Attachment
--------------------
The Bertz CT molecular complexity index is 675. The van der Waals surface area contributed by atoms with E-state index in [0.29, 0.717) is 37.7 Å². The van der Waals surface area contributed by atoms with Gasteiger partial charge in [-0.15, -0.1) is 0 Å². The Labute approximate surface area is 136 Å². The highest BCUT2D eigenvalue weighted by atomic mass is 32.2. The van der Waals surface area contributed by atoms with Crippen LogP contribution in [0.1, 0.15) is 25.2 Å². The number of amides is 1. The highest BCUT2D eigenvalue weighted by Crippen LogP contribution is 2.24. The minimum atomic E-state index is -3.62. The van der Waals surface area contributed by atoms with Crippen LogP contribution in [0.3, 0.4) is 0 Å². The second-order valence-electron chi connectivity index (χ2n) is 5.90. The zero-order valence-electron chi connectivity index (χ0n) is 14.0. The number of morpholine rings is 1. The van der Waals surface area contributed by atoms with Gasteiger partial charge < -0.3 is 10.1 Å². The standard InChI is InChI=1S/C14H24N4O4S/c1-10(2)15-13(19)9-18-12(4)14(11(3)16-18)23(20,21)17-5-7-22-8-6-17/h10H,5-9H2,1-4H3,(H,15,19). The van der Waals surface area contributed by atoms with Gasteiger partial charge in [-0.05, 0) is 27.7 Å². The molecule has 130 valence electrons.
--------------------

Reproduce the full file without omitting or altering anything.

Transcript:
The Bertz CT molecular complexity index is 675. The van der Waals surface area contributed by atoms with E-state index in [0.29, 0.717) is 37.7 Å². The van der Waals surface area contributed by atoms with Gasteiger partial charge in [-0.15, -0.1) is 0 Å². The Labute approximate surface area is 136 Å². The highest BCUT2D eigenvalue weighted by atomic mass is 32.2. The van der Waals surface area contributed by atoms with Crippen LogP contribution in [0.1, 0.15) is 25.2 Å². The number of amides is 1. The highest BCUT2D eigenvalue weighted by Crippen LogP contribution is 2.24. The minimum atomic E-state index is -3.62. The van der Waals surface area contributed by atoms with Crippen LogP contribution in [0.3, 0.4) is 0 Å². The second-order valence-electron chi connectivity index (χ2n) is 5.90. The zero-order valence-electron chi connectivity index (χ0n) is 14.0. The number of morpholine rings is 1. The van der Waals surface area contributed by atoms with Gasteiger partial charge < -0.3 is 10.1 Å². The standard InChI is InChI=1S/C14H24N4O4S/c1-10(2)15-13(19)9-18-12(4)14(11(3)16-18)23(20,21)17-5-7-22-8-6-17/h10H,5-9H2,1-4H3,(H,15,19). The van der Waals surface area contributed by atoms with Gasteiger partial charge in [-0.05, 0) is 27.7 Å². The molecule has 130 valence electrons.